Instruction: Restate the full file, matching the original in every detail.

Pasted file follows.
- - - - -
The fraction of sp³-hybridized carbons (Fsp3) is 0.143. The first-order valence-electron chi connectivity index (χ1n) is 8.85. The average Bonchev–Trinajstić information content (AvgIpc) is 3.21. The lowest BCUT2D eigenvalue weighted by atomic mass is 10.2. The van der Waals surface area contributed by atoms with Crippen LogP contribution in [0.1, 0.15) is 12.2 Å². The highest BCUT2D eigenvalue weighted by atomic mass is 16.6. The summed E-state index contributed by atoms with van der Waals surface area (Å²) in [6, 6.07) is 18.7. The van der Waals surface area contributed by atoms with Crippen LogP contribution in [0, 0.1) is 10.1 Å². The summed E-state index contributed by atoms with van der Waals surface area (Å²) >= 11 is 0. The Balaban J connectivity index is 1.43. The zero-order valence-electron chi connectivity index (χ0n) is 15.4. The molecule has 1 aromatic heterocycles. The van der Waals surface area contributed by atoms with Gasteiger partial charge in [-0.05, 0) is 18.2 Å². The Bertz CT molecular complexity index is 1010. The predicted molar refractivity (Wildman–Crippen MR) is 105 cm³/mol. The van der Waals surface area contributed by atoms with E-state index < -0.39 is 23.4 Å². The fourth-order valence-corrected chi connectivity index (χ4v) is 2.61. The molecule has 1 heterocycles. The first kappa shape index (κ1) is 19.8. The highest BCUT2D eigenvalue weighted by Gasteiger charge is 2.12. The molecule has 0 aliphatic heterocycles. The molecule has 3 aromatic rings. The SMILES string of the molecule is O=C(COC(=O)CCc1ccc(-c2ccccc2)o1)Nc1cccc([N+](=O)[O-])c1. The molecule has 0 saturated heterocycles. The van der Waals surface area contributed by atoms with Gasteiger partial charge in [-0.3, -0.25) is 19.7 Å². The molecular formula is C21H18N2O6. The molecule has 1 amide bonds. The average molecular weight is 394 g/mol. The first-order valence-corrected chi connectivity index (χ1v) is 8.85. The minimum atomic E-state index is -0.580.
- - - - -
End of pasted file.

The fraction of sp³-hybridized carbons (Fsp3) is 0.143. The first-order valence-electron chi connectivity index (χ1n) is 8.85. The average Bonchev–Trinajstić information content (AvgIpc) is 3.21. The lowest BCUT2D eigenvalue weighted by atomic mass is 10.2. The van der Waals surface area contributed by atoms with Crippen LogP contribution in [0.1, 0.15) is 12.2 Å². The highest BCUT2D eigenvalue weighted by atomic mass is 16.6. The summed E-state index contributed by atoms with van der Waals surface area (Å²) in [6, 6.07) is 18.7. The van der Waals surface area contributed by atoms with Crippen LogP contribution in [0, 0.1) is 10.1 Å². The summed E-state index contributed by atoms with van der Waals surface area (Å²) >= 11 is 0. The Balaban J connectivity index is 1.43. The zero-order valence-electron chi connectivity index (χ0n) is 15.4. The molecule has 1 aromatic heterocycles. The van der Waals surface area contributed by atoms with Gasteiger partial charge in [-0.05, 0) is 18.2 Å². The Bertz CT molecular complexity index is 1010. The predicted molar refractivity (Wildman–Crippen MR) is 105 cm³/mol. The van der Waals surface area contributed by atoms with E-state index < -0.39 is 23.4 Å². The fourth-order valence-corrected chi connectivity index (χ4v) is 2.61. The molecule has 1 heterocycles. The first kappa shape index (κ1) is 19.8. The highest BCUT2D eigenvalue weighted by Gasteiger charge is 2.12. The molecule has 0 aliphatic heterocycles. The molecule has 3 aromatic rings. The SMILES string of the molecule is O=C(COC(=O)CCc1ccc(-c2ccccc2)o1)Nc1cccc([N+](=O)[O-])c1. The molecule has 0 saturated heterocycles. The van der Waals surface area contributed by atoms with Gasteiger partial charge in [-0.3, -0.25) is 19.7 Å². The molecular formula is C21H18N2O6. The molecule has 1 amide bonds. The average molecular weight is 394 g/mol. The first-order valence-corrected chi connectivity index (χ1v) is 8.85. The minimum atomic E-state index is -0.580.